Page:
Tuesday, 30 October 2012
A Postscript for the autobiography of A. Hyatt Verrill, from the manuscript Archives of the Museum of the American Indian. Digitized by Doug Frizzle. (This document was not included in the NADM manuscript provided by University of British Columbia a number of years ago.)
There were to have been two more chapters, but Death stilled the great mentality of A. Hyatt Verrill before he had dictated them to me. He had underestimated his ability and strength to stave off the inevitable. Time ran out before he had done.
He had, some years ago, written a fine chapter on his interest in the Mormon Church in his younger days and why he had never found a faith that answered his requirements as he saw them, until he was over seventy years of age and asked, along with me, Ruth, to be taken into the Church of Jesus Christ of the Latter-Day Saints in February, 1945. (The "Mormon Church.") He felt that he had not done justice to this important subject and had torn up the work that he had done, planning to re-do it and much better than he thought he had at his first attempt.
The other chapter that never was written was about his last expedition, the trip to Mexico to collect shells, animals, birds, and to do some ethnological work in which he had become interested. The most important result of this expedition was the acquirement of a live supposedly extinct "sun-dog" of the Nahuas and early Mayas, and known to the pre-Incas and Incas as the "Wari Wilka." A creature of indescribable ferocity and utterly unpredictable temperment. This specimen was caught in Chiapas and brought up to Old Ixtepec, Oaxaca, Mexico, by an aged Indian who was employed by a large hacienda in southern Chiapas and was given special leave by his employer that he might bring the creature to us.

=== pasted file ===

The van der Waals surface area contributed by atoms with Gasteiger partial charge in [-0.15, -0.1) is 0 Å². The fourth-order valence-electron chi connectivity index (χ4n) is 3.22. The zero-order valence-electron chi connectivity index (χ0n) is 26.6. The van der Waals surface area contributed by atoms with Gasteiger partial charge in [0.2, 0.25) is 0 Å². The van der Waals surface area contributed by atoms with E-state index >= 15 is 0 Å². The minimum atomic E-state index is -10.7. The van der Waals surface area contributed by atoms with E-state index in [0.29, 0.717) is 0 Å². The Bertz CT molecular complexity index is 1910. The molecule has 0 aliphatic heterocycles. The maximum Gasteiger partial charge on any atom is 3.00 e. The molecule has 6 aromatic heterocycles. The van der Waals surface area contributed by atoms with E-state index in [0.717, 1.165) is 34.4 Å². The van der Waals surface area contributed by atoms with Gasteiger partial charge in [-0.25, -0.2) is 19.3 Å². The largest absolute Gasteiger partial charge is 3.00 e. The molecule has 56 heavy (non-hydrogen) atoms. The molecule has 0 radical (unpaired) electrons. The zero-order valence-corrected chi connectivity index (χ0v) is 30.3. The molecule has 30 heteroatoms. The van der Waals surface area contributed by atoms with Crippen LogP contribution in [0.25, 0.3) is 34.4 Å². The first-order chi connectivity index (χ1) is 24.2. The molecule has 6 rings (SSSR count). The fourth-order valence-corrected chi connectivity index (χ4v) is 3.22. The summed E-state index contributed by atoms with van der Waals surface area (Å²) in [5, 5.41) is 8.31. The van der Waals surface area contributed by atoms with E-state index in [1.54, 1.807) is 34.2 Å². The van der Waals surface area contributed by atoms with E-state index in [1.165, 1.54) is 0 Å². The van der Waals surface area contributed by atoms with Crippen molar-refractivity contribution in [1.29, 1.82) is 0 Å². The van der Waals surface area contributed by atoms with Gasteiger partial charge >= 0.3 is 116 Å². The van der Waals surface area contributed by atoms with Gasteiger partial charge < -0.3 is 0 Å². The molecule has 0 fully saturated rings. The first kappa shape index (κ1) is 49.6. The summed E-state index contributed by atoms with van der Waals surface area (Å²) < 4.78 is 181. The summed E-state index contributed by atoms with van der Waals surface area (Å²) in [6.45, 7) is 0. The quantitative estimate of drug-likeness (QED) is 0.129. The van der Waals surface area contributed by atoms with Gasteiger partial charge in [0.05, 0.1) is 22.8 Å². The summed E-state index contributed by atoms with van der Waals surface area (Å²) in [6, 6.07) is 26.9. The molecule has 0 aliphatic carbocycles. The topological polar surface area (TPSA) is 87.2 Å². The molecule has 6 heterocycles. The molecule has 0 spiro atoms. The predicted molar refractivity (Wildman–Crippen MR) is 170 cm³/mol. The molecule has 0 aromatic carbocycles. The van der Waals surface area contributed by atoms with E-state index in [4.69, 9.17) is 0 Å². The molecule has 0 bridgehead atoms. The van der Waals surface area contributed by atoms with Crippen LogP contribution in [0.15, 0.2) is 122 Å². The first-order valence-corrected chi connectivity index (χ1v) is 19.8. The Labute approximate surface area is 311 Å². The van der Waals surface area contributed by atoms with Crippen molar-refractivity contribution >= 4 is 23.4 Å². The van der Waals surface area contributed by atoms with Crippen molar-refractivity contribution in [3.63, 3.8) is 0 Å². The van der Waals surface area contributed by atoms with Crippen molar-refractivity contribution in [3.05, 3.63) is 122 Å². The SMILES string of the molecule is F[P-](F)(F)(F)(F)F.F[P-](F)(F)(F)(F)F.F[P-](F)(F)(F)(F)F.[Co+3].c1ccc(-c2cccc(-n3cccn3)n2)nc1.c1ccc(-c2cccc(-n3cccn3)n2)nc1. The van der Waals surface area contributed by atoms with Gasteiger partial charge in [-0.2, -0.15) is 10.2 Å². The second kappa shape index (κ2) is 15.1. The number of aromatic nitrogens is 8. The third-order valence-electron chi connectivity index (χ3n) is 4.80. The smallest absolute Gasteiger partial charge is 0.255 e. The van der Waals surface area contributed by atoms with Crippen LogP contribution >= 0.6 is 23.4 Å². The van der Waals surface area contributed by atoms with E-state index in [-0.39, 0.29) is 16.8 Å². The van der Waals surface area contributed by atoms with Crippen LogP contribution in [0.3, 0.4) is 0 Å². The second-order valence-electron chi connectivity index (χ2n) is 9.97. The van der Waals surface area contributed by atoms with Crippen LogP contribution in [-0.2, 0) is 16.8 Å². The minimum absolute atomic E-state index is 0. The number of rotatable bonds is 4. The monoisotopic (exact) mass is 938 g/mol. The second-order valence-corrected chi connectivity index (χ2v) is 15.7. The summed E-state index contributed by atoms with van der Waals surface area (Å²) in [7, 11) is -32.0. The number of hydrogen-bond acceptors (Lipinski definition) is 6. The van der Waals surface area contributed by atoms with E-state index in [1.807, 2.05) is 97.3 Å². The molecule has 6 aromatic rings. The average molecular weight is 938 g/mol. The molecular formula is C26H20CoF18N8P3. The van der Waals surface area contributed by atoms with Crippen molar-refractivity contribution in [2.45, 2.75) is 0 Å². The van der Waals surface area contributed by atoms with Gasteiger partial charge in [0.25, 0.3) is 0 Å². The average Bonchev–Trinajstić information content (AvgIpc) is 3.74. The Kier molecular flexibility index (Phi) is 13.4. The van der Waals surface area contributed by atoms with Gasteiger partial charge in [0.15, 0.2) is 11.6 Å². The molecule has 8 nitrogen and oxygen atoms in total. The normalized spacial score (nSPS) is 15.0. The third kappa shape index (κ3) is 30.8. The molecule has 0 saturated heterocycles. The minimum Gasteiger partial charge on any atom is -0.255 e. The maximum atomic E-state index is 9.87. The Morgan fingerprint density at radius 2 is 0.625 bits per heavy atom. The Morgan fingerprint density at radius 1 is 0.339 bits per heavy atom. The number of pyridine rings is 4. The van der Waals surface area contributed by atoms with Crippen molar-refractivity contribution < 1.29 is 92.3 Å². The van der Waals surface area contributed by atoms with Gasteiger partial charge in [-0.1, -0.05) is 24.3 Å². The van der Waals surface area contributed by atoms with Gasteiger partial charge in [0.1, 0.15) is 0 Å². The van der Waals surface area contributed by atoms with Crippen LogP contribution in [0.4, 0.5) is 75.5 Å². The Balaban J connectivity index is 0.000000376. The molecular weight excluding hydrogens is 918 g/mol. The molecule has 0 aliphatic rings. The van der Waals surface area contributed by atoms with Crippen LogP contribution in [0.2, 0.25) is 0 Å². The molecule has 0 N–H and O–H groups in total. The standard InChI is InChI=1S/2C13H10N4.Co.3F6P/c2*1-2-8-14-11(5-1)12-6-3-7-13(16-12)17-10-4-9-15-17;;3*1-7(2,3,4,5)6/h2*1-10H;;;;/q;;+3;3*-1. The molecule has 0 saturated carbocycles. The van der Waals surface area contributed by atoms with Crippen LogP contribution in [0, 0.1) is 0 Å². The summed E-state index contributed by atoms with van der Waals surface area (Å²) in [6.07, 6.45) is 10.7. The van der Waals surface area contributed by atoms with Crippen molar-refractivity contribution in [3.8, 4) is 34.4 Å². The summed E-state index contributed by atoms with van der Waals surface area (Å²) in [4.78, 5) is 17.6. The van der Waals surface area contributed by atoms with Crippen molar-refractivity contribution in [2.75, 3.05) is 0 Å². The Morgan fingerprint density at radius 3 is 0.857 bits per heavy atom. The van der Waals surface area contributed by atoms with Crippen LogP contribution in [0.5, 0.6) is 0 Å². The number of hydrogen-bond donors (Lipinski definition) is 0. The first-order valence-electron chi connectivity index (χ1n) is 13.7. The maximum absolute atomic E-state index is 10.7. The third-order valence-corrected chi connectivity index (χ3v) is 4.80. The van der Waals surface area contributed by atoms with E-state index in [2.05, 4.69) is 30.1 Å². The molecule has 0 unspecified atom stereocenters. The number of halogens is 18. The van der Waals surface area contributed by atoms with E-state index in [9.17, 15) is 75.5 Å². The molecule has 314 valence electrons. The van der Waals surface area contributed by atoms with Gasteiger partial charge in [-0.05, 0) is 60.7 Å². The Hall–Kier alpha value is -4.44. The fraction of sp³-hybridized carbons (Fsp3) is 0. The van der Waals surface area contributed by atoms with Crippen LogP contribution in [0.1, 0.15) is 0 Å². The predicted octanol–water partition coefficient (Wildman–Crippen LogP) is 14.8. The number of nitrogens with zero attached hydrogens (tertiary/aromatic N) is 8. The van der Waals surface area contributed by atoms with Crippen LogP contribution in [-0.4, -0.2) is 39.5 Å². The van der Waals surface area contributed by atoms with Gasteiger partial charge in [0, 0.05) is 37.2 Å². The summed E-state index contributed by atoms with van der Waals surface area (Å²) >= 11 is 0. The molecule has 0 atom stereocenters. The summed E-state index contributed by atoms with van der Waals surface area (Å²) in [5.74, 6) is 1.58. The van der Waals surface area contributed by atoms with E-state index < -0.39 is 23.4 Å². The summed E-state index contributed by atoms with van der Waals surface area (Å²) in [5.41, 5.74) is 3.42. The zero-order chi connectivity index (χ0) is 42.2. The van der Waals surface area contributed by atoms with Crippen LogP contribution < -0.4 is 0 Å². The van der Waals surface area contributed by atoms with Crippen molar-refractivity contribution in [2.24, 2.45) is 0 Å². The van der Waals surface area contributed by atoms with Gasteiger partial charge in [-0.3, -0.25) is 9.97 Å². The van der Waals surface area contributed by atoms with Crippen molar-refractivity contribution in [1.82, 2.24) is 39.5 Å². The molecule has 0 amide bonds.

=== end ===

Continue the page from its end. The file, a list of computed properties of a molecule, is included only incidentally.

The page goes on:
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- As an armed forces brat, we lived in Rockcliff (Ottawa), Namao (Edmonton), Southport (Portage La Prairie), Manitoba, and Dad retired to St. Margaret's Bay, NS.
Working with the Federal Govenment for 25 years, Canadian Hydrographic Service, mostly. Now married to Gail Kelly, with two grown children, Luke and Denyse. Retired to my woodlot at Stillwater Lake, NS, on the rainy days I study the life and work of A. Hyatt Verrill 1871-1954.